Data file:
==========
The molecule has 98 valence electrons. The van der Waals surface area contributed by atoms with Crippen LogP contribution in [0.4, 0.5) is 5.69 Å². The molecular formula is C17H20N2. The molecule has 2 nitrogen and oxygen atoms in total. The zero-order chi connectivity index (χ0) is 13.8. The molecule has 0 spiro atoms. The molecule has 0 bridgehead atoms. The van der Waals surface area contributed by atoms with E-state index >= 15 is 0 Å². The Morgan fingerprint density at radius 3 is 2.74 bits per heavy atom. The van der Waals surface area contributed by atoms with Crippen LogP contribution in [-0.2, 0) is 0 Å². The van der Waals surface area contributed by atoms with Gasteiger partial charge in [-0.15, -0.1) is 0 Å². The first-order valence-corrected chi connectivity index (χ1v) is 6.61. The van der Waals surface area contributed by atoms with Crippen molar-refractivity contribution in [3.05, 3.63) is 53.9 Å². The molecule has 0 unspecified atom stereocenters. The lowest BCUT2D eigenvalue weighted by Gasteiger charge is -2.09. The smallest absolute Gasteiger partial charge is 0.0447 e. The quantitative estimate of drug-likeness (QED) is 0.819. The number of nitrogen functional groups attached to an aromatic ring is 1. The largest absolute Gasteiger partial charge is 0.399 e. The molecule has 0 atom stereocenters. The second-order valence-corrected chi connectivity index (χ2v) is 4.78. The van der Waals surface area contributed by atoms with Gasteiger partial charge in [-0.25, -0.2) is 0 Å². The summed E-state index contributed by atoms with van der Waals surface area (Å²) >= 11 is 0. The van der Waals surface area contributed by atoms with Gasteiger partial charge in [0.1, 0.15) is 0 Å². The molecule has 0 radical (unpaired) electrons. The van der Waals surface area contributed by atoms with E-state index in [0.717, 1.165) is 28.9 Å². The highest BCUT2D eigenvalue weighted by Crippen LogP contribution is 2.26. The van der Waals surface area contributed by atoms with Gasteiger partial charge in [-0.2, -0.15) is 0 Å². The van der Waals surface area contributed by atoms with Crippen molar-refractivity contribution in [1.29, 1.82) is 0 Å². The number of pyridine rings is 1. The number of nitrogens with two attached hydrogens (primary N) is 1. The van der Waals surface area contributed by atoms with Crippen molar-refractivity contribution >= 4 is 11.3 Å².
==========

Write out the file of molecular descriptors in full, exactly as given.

The molecule has 98 valence electrons. The van der Waals surface area contributed by atoms with Crippen LogP contribution in [0.4, 0.5) is 5.69 Å². The molecular formula is C17H20N2. The molecule has 2 nitrogen and oxygen atoms in total. The zero-order chi connectivity index (χ0) is 13.8. The molecule has 0 spiro atoms. The molecule has 0 bridgehead atoms. The van der Waals surface area contributed by atoms with E-state index >= 15 is 0 Å². The Morgan fingerprint density at radius 3 is 2.74 bits per heavy atom. The van der Waals surface area contributed by atoms with Crippen LogP contribution in [-0.2, 0) is 0 Å². The van der Waals surface area contributed by atoms with Gasteiger partial charge in [-0.15, -0.1) is 0 Å². The first-order valence-corrected chi connectivity index (χ1v) is 6.61. The van der Waals surface area contributed by atoms with Crippen molar-refractivity contribution in [3.05, 3.63) is 53.9 Å². The molecule has 0 unspecified atom stereocenters. The lowest BCUT2D eigenvalue weighted by Gasteiger charge is -2.09. The smallest absolute Gasteiger partial charge is 0.0447 e. The quantitative estimate of drug-likeness (QED) is 0.819. The number of nitrogen functional groups attached to an aromatic ring is 1. The largest absolute Gasteiger partial charge is 0.399 e. The molecule has 0 atom stereocenters. The second-order valence-corrected chi connectivity index (χ2v) is 4.78. The van der Waals surface area contributed by atoms with Gasteiger partial charge in [-0.25, -0.2) is 0 Å². The summed E-state index contributed by atoms with van der Waals surface area (Å²) >= 11 is 0. The van der Waals surface area contributed by atoms with Gasteiger partial charge in [0.1, 0.15) is 0 Å². The molecule has 0 radical (unpaired) electrons. The van der Waals surface area contributed by atoms with E-state index in [0.717, 1.165) is 28.9 Å². The highest BCUT2D eigenvalue weighted by Crippen LogP contribution is 2.26. The van der Waals surface area contributed by atoms with Gasteiger partial charge in [-0.2, -0.15) is 0 Å². The van der Waals surface area contributed by atoms with Crippen molar-refractivity contribution in [1.29, 1.82) is 0 Å². The number of pyridine rings is 1. The number of nitrogens with two attached hydrogens (primary N) is 1. The van der Waals surface area contributed by atoms with Crippen molar-refractivity contribution >= 4 is 11.3 Å².